Friday, July 6, 2007

Samih al-Qasim's "End of a Talk with a Jailer"/Walls and the Security State, continued

Ibis Editions recently published Sadder than Water, a small selected poetry edition of the poems of Samih al-Qasim, a Palestinian poet, reviewed in The Nation. One of the brilliant little poems of this fine bilingual book, is "End of a Talk with a Jailer"--a poem that articulates the ways in which 1) a security state like Israel, which imprisons and detains without charge thousands of Palestinians, comes to be imprisoned by its own fear and paranoia; 2) all of us are bounded by the cell of our own perceptive worlds. I'm thinking here of both the political notion of Shibley Telhami's "the prism of pain" and of the wider phenomenological and epistemological questionings of Berkeley and Wittgenstein.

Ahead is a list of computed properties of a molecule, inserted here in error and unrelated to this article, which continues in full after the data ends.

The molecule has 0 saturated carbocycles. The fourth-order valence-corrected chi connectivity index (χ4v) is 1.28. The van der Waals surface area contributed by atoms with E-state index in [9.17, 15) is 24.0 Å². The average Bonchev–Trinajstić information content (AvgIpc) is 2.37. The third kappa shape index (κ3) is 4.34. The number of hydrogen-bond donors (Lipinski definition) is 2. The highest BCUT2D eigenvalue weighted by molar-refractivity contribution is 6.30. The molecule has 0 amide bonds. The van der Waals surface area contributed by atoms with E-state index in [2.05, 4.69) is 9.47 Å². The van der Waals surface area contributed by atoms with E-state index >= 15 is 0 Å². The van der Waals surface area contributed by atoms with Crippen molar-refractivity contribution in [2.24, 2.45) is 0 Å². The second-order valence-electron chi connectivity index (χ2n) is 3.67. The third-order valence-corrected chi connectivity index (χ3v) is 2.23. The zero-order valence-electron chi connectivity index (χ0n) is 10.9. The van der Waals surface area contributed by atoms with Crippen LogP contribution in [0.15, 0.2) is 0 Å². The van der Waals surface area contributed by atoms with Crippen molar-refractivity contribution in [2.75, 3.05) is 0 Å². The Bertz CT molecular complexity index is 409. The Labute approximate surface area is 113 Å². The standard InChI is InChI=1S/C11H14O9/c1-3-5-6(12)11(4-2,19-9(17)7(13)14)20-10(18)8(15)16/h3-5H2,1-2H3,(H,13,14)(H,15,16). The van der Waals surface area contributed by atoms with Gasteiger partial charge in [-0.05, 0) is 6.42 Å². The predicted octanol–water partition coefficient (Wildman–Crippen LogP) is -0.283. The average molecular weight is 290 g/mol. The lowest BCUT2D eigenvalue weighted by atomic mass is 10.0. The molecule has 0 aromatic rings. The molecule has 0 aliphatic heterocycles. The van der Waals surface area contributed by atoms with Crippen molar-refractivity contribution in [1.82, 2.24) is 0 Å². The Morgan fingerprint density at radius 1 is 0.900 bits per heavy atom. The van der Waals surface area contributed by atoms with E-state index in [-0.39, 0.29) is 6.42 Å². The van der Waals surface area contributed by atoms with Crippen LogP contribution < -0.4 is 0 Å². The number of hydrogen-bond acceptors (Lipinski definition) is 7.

"End of a Talk with a Jailer"

From the narrow window of my small cell,
I see trees that are smiling at me
and rooftops crowded with my family.
And windows weeping and praying for me.
From the narrow window of my small cell--
I can see your big cell!

Listen to this interview of Samih al-Qasim from The News Hour with Jim Lehrer.

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